And some more of those dratted particles.
The Attic declension kicks off Unit 13. These are o-stem nouns some of which were subject to quantitative metathesis, hence νεώς (m) temple < νηός (cf. Homeric Greek νᾱός) and λεώς (m) people (cf. Homeric Greek λᾱός). I’m not sure what the deal with λαγώς (m) hare is. An online source (Lepus the Hare; it’s a page about star names) gives Epic λαγωός, which points to contraction rather than quantitative metathesis.
The second irregular declension is some more s-stems where the lengthened grade of the vowel in the stem formant has been levelled throughout the paradigm in the first sub-group. I’m not sure what the conditions for quantitative metathesis were, but ἥρως (m) hero has a gen sg ἥρωος. Presumably, this form was still *ἥρωσος (or perhaps *ἥρωhος) when λαγωός underwent contraction. I’m not sure whether there’s anything special about s-stems which are asigmatic in the nom sg (e.g. πειθώ (f) persuasion) other than their rarity. They’re probably some of the bric-à-brac that’s survived from IE. This set of nouns consists mainly of feminine proper names. The third of the nouns in this group are s-stems with α in the stem formant. I have a feeling I’ve read about these in some article which might’ve been surveying them to see whether any can be traced back to IE. The vocalism is out of place.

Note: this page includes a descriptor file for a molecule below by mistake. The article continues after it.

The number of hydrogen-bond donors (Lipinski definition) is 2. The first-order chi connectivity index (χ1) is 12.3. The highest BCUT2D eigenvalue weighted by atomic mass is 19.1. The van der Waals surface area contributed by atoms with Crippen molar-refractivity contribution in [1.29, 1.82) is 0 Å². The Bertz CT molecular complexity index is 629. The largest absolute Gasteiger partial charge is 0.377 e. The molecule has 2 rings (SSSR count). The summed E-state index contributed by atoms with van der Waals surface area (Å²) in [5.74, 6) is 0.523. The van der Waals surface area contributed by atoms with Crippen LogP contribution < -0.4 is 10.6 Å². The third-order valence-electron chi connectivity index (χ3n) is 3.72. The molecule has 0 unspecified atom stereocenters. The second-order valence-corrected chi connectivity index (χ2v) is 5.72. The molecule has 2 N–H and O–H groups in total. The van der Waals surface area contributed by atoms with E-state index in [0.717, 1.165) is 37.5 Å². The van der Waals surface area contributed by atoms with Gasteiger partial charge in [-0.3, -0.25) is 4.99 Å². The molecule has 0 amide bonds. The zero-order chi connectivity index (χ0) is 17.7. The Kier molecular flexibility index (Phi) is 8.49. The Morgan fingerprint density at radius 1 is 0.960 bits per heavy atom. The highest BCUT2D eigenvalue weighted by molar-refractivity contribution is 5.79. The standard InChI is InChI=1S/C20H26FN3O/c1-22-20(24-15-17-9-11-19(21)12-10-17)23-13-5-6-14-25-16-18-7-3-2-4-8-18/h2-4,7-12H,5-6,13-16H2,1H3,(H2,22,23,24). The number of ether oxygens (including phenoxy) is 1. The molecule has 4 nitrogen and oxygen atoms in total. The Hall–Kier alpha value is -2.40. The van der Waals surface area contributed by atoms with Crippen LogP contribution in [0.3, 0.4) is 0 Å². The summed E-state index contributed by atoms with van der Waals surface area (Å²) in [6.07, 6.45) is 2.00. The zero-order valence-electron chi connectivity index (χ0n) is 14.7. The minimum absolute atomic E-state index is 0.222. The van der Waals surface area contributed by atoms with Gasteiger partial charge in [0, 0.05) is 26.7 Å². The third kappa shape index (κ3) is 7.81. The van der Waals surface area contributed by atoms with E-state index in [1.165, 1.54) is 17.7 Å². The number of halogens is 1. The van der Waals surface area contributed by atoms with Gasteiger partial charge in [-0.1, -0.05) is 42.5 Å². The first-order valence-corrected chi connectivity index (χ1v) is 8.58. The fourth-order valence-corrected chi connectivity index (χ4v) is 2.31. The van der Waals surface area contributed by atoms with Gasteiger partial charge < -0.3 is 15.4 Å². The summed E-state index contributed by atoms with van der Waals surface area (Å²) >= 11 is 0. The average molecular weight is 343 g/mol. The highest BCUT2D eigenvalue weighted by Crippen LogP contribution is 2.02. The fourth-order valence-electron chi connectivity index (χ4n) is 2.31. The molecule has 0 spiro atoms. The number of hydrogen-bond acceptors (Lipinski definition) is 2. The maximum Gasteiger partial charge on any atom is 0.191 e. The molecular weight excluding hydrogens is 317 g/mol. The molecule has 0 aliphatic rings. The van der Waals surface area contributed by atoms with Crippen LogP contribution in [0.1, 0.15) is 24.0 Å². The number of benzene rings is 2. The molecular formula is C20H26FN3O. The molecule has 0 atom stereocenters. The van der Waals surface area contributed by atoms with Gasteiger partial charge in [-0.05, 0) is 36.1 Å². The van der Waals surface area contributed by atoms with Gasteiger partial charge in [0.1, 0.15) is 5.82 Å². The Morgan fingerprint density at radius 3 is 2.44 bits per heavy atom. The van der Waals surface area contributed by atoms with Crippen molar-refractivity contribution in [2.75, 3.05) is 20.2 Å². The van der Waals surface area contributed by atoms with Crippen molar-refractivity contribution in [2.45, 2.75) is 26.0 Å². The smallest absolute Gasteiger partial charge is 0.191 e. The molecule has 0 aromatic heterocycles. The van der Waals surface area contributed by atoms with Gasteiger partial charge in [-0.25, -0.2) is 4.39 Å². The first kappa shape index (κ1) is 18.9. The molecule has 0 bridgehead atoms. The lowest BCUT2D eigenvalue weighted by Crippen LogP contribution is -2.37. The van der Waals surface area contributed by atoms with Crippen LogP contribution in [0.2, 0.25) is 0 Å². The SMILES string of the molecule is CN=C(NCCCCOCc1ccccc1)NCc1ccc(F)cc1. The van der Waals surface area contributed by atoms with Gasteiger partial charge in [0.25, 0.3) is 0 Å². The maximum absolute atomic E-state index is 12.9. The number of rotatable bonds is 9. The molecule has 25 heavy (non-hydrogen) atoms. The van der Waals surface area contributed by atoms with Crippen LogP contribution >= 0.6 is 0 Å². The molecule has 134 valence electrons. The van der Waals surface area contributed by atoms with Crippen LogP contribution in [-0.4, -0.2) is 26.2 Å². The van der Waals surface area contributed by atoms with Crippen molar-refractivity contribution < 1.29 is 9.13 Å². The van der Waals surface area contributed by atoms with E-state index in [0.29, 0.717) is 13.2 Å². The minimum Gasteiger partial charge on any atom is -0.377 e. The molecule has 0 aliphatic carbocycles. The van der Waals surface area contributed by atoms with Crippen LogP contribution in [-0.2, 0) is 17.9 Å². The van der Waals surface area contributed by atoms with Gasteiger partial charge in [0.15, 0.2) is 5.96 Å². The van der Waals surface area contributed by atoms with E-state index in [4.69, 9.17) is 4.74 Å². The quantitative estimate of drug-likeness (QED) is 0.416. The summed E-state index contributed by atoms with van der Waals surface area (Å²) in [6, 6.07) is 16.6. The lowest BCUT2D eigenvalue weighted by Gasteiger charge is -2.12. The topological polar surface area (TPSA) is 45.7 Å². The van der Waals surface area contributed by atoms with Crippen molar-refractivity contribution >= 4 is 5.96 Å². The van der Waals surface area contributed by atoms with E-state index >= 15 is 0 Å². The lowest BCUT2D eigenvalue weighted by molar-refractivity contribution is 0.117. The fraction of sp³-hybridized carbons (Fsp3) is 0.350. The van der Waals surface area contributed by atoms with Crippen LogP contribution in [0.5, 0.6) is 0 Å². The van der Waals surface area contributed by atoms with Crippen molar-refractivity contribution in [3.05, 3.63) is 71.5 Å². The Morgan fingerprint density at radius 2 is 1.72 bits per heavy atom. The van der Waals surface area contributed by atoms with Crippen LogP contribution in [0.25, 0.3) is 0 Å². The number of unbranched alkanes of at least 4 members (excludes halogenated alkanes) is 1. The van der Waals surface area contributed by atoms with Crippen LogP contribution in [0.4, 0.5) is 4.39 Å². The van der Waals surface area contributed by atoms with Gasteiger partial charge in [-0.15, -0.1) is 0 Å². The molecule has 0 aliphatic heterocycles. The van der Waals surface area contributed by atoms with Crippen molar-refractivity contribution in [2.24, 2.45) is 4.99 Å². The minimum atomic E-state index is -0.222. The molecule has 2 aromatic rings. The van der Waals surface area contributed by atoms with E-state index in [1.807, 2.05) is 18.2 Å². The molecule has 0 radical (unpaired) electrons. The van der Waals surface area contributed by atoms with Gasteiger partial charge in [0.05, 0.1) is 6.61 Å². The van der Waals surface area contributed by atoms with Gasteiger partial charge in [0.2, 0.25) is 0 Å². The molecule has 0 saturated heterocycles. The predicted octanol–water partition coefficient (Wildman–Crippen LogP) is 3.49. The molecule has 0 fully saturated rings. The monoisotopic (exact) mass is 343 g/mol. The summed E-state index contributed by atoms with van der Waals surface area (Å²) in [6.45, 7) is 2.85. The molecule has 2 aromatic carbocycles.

Leaving peculiar nouns behind, the unit turns to verbs which take a do in the genitive or dative. There’s quite a list of verbs, many of which are fairly common.
Unit 13 finishes off with some more particles. (O incomprehensible banes of my life!) Less said about the little pests the better.
The reading includes Brutus’s last words
ὦ τλῆμον ἀρετή, λόγος ἄρ’ ἦσθ’· ἐγὼ δέ σεὡς ἔργον ἤσκουν· σὺ δ’ ἄρ’ ἐδούλευες τύχῃ.O wretched virtue, you were a word then, but I practised you as fact; but you were a slave to fortune after all.
The extra reading is a couple of passages from Plato (extracts from Lysis and Theaetetus), but I’ll have a go at them later.
While I was looking for information about λαγώς, I discovered that there’s a website with supplementary exercises for TY Ancient Greek.